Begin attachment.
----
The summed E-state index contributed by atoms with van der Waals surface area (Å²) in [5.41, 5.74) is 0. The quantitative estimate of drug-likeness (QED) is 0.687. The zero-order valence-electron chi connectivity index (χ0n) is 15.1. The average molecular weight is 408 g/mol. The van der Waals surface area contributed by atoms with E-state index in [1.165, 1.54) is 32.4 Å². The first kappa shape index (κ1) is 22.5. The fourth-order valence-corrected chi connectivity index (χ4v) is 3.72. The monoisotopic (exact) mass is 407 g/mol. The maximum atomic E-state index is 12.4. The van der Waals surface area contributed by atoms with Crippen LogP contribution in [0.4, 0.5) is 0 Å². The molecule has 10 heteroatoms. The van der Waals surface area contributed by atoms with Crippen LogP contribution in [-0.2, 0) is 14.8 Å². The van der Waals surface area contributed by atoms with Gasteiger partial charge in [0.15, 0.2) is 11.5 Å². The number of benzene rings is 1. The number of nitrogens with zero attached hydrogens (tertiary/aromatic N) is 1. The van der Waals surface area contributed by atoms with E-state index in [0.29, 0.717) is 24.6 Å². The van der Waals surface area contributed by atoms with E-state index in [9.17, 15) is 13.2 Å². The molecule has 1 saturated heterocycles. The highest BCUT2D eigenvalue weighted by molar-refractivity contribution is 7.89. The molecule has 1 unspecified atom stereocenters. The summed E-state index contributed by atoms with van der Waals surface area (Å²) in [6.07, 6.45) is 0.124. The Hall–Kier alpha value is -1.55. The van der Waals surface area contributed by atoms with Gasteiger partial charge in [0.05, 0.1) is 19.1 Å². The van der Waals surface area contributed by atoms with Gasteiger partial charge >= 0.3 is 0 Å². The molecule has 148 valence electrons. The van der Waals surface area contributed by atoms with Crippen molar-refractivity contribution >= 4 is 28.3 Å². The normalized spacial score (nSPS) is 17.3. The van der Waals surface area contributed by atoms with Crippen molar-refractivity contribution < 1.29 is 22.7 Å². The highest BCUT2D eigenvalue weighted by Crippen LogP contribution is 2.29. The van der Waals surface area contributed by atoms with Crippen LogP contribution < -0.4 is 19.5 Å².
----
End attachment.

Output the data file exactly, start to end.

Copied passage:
The summed E-state index contributed by atoms with van der Waals surface area (Å²) in [5.41, 5.74) is 0. The quantitative estimate of drug-likeness (QED) is 0.687. The zero-order valence-electron chi connectivity index (χ0n) is 15.1. The average molecular weight is 408 g/mol. The van der Waals surface area contributed by atoms with E-state index in [1.165, 1.54) is 32.4 Å². The first kappa shape index (κ1) is 22.5. The fourth-order valence-corrected chi connectivity index (χ4v) is 3.72. The monoisotopic (exact) mass is 407 g/mol. The maximum atomic E-state index is 12.4. The van der Waals surface area contributed by atoms with Crippen LogP contribution in [0.4, 0.5) is 0 Å². The molecule has 10 heteroatoms. The van der Waals surface area contributed by atoms with Crippen LogP contribution in [-0.2, 0) is 14.8 Å². The van der Waals surface area contributed by atoms with Gasteiger partial charge in [0.15, 0.2) is 11.5 Å². The number of benzene rings is 1. The number of nitrogens with zero attached hydrogens (tertiary/aromatic N) is 1. The van der Waals surface area contributed by atoms with E-state index in [0.29, 0.717) is 24.6 Å². The van der Waals surface area contributed by atoms with E-state index in [9.17, 15) is 13.2 Å². The molecule has 1 saturated heterocycles. The highest BCUT2D eigenvalue weighted by molar-refractivity contribution is 7.89. The molecule has 1 unspecified atom stereocenters. The summed E-state index contributed by atoms with van der Waals surface area (Å²) in [6.07, 6.45) is 0.124. The Hall–Kier alpha value is -1.55. The van der Waals surface area contributed by atoms with Gasteiger partial charge in [0.05, 0.1) is 19.1 Å². The van der Waals surface area contributed by atoms with Gasteiger partial charge >= 0.3 is 0 Å². The molecule has 148 valence electrons. The van der Waals surface area contributed by atoms with Crippen molar-refractivity contribution >= 4 is 28.3 Å². The normalized spacial score (nSPS) is 17.3. The van der Waals surface area contributed by atoms with Crippen molar-refractivity contribution < 1.29 is 22.7 Å². The highest BCUT2D eigenvalue weighted by Crippen LogP contribution is 2.29. The van der Waals surface area contributed by atoms with Crippen LogP contribution < -0.4 is 19.5 Å².